| Diwan Special issue|

Jacek Bierezin

Born in 1947 in Lodz (Poland), died in 1993 in Paris (France).

WHEN THE WIND COMES

(For Mietek Grudzinski)

When the wind comes everything will disappear: the Luxembourg gardens and the Monceau park, the escalator of the cafι on the corner beneath the cloths, the Chinese man in the ”Mandarin” restaurant in Massy and the saved Vietnamese pulled out of the sea that loved death instead of the red paradise of their homeland. When the wind comes from the east everything will truly disappear: the cathedral in Chartres and the vineyard of Burgundy, the dark-haired fortune-teller from Saint Cloud who predicted a long journey for me, the dentist from the Vaugirard Street, and every other thing that is ours. It will not be the ten days that shook the world, it will be one brown-red day, like the brown colour of not so distant times that have in our times thoughts and feelings changed into the colour of blood on ties. And the crossed hammer over the sickle only reminds of the crossed hooks of the swastika. The touch of that wind must be felt on the face in the hart of awakened consciousness. That red wind comes from the show-white poles of the Kolima, from the white cards of books of the prophet Solzhenietzin. It is harder and harder to talk about that day for all Trotskyists, anarchists, pacifists whom that wind reminds only of the rose of winds.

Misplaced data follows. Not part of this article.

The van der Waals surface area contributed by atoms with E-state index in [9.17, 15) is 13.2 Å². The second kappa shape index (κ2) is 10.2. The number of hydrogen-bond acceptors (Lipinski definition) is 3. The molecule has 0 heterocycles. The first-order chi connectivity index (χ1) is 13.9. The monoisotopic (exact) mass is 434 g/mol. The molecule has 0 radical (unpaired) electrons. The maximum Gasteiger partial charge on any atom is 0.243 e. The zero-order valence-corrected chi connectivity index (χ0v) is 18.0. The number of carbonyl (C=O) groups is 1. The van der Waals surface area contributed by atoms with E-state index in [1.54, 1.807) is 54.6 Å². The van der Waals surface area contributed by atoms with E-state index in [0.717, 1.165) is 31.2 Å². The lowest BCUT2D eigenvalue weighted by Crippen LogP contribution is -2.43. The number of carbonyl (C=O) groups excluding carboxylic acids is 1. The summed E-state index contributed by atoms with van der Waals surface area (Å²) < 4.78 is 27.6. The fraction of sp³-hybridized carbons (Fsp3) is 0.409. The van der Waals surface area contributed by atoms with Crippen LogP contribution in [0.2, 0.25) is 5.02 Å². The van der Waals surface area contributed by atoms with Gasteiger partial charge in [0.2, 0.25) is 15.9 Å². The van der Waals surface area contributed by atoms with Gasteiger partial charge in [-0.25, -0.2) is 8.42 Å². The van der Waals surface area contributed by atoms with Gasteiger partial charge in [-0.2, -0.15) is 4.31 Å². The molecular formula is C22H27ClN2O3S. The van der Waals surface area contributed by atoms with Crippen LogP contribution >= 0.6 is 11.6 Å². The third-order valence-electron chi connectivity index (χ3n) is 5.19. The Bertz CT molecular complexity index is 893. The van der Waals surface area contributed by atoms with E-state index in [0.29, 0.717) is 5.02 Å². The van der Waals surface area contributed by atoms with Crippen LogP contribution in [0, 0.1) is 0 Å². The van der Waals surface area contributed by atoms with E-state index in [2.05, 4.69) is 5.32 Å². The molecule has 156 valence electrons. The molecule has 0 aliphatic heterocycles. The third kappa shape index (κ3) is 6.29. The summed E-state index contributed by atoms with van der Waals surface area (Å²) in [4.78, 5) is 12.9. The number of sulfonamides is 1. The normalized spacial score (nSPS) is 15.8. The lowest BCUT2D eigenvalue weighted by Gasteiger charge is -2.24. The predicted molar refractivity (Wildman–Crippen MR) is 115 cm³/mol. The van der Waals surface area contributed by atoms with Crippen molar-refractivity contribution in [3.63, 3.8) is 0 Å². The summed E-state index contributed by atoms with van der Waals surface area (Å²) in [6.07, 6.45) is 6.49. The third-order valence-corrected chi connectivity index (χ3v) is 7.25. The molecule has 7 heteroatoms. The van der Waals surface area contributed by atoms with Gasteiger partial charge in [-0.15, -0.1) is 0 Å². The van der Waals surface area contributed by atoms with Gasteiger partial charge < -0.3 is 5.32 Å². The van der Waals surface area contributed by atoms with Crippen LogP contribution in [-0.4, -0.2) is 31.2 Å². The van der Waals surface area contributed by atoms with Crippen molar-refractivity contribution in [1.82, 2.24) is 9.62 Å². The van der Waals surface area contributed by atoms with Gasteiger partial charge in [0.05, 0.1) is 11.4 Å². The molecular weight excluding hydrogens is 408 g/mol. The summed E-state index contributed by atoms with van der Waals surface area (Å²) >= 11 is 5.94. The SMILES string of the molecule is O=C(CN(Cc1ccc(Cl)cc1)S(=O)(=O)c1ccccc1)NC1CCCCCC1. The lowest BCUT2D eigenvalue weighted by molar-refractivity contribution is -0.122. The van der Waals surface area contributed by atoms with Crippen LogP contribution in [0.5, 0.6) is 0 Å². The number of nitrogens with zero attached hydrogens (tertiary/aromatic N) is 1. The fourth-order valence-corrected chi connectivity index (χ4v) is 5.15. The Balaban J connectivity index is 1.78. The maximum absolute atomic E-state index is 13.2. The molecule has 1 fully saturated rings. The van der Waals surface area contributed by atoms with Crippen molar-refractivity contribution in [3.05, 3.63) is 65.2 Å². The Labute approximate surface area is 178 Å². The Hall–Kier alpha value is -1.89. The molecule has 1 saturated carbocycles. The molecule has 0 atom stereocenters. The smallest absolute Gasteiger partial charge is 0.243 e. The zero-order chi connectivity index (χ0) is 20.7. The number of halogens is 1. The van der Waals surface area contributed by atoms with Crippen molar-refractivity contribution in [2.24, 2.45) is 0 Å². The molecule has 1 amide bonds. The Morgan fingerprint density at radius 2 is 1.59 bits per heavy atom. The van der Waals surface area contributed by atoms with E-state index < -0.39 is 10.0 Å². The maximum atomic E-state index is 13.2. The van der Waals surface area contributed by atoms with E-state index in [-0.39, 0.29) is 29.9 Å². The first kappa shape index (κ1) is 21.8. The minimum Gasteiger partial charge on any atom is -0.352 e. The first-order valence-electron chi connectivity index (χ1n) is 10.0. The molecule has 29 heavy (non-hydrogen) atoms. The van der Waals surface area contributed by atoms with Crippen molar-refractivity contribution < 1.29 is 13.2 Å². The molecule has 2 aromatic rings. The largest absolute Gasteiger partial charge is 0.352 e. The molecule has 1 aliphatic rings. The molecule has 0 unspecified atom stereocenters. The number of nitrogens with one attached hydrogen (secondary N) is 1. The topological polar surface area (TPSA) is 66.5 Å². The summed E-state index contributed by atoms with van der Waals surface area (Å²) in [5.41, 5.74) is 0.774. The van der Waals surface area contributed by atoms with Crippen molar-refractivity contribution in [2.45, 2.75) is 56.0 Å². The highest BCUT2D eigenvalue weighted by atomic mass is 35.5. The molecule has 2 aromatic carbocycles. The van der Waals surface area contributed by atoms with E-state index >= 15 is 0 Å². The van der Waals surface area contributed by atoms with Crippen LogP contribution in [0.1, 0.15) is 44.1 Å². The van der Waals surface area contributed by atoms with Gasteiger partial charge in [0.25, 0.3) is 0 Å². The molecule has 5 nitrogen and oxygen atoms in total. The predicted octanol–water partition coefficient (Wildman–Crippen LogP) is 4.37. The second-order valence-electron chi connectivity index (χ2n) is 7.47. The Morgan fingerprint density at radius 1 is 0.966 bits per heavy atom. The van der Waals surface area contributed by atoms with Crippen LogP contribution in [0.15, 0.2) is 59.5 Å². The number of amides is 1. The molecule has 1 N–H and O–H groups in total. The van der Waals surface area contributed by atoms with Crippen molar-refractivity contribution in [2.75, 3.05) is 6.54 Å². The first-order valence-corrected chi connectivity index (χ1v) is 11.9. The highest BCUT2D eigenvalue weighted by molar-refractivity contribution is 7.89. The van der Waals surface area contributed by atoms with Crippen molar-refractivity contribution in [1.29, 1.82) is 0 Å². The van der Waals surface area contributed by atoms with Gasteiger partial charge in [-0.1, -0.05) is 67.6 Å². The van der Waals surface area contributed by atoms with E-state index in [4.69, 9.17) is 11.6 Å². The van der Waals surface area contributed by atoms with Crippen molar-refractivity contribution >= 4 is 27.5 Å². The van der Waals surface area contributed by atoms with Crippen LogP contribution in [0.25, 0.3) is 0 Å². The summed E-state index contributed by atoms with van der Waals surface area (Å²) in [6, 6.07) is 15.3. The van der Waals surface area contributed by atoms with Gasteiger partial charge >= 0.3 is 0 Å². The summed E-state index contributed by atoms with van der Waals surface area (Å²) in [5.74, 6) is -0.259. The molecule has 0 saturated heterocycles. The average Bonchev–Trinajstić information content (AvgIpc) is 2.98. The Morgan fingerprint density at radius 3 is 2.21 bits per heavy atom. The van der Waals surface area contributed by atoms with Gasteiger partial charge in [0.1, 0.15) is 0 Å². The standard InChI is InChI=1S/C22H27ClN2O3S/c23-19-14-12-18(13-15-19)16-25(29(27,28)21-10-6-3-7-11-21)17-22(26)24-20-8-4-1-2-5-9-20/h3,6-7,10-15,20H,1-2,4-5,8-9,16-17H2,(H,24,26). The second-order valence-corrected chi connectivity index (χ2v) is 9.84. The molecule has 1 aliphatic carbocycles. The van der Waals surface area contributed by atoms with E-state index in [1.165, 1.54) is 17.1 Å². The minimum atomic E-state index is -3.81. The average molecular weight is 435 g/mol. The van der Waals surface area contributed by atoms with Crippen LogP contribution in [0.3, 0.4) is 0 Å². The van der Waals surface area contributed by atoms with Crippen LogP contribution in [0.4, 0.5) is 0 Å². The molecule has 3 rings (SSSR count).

So, let us sit and have wine. Let us talk about the poems of Dylan Thomas, about the novels of the moralist Raymond Chandler, about the poems of Galicz and my friend Jacek. And let us perhaps try one more time – in spite of everything – to give a testimony. Tell the truth. And one more time – despite the conviction that the world we live in is approaching the end of the world – let us try in our mountains, at our seas, in the pauses of our lives, between demonstrations, sights of blood, camps and prisons in which our friends and our souls are locked up, let us try with our wives, girlfriends, mistresses and spouses what our grandmothers called happiness. Because happiness is short, and long are the partings from which we can never escape into the absolute night of oblivion.

Paris, May 1984

TWO LAST POEMS

The two last poems were taken from me by the security service. Here I would like to devote to them a minute of silence: ………………………………………………………… ………………………………………………………… ………………………………………………………… …………………………………………………………

Thank you.

Warszawa, 1978

Translated by Ulvija Tanoviζ

 

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